The nine intensely driven Wooster Group actors don't merely enact arguably the most important play in all of literature; they do so in perfect sync with the historic 1964 film of Hamlet, starring Richard Burton, which plays on upstage screens in this production. That's certainly an abundance of intellectual and visual stimuli to offer an audience. It's clever, thought-provoking, and fascinating—but, for only so long.
The film, directed by John Gielgud and Bill Colleran, also stars Hume Cronyn, Alfred Drake, John Cullum, Barnard Hughes, and other great old-time names. We can see them, for the most part, on several screens, in various digitally re-edited versions of the film, some of which delete all or part of the actors. Whether you think the heavily gestural acting in the film is brilliant or whether you think it is mannered will undoubtedly color your opinions of the film and of the work of the modern actors, who with very great skill and painstaking care mimic the film. This, mind you, includes not only having studied and re-created the character work of the film actors but also reproducing the exact timing—helped by unashamed glances at the video to synchronize movement—of their delivery. Added to that are odd stuttering cuts in the film that cause the actors to jerk and stagger and hesitate and repeat the odd hand gesture. When the actors sway unsteadily, it is to represent the shaking camera movement. When they glide backward even though a character is addressing them, it is because their film counterpart has been swept from the frame. So much to watch, so many thoughts about creating and revising art. And yet, where is the crux of Hamlet in all of this?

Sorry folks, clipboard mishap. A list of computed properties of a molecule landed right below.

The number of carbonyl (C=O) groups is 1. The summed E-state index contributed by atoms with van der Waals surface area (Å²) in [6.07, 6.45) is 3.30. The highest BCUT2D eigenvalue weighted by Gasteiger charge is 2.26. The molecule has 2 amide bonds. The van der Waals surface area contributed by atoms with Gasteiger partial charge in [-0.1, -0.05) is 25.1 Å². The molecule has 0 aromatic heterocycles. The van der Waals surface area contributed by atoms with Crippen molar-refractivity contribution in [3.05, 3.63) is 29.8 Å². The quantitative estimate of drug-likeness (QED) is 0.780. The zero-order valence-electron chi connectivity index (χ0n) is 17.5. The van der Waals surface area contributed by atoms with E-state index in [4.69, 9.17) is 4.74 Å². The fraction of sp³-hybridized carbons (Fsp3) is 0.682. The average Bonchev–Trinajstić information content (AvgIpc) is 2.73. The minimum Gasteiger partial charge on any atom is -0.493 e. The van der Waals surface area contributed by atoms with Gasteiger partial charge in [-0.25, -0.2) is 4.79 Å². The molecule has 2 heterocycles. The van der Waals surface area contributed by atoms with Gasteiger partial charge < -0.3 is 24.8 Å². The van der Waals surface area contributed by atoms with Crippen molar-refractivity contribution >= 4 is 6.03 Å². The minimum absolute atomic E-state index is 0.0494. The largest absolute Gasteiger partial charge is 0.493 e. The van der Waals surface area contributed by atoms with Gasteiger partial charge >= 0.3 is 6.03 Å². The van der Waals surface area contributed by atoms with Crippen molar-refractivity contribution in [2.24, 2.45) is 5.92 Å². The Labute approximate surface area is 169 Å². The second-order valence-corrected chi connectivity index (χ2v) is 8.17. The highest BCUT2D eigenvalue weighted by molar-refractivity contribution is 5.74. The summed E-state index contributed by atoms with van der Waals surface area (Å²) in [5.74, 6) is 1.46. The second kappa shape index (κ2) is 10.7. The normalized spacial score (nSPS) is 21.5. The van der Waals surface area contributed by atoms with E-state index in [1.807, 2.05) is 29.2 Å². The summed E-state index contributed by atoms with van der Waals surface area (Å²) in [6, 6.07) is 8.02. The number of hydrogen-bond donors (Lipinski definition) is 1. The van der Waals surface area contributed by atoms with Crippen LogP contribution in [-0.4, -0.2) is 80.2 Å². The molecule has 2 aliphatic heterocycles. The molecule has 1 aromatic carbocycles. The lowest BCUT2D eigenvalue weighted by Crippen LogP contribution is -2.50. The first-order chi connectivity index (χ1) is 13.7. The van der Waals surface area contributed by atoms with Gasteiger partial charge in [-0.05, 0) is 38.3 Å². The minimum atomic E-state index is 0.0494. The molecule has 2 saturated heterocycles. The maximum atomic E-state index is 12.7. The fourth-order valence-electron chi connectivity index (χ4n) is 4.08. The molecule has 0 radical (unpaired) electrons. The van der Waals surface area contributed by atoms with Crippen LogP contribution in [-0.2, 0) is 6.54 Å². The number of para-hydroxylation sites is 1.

The onstage version is directed—masterfully, imaginatively, with humor and respect for stagecraft—by Elizabeth LeCompte. Devoutly to be wished from her in the near future is a straightforward rendering of the play, preferably starring this impeccable cast. From his first sudden, unannounced entrance until Hamlet's "rest" is indeed silent, Scott Shepherd's Danish prince is riveting, but it cannot be revelatory within the technical constraints here. Kate Valk plays Gertrude and Ophelia, but her apparent talent is wasted in imitating the film's actors.
Roy Faudree as Polonius, Judson Williams as Horatio, Casey Spooner as Laertes and "Rosencrantz/Guildenstern," and Daniel Pettrow as "Rosencrantz/Guildenstern" impress.
So does the haunting lighting, by Jennifer Tipton and Gabe Maxson.
Presented by CalArts at REDCAT, 631 W. Second St., L.A. Wed.-Sat. 8:30 p.m., Sun. 3 p.m. Jan. 30-Feb. 10. (213) 237-2800. www.redcat.org.
Reviewed by Dany Margolies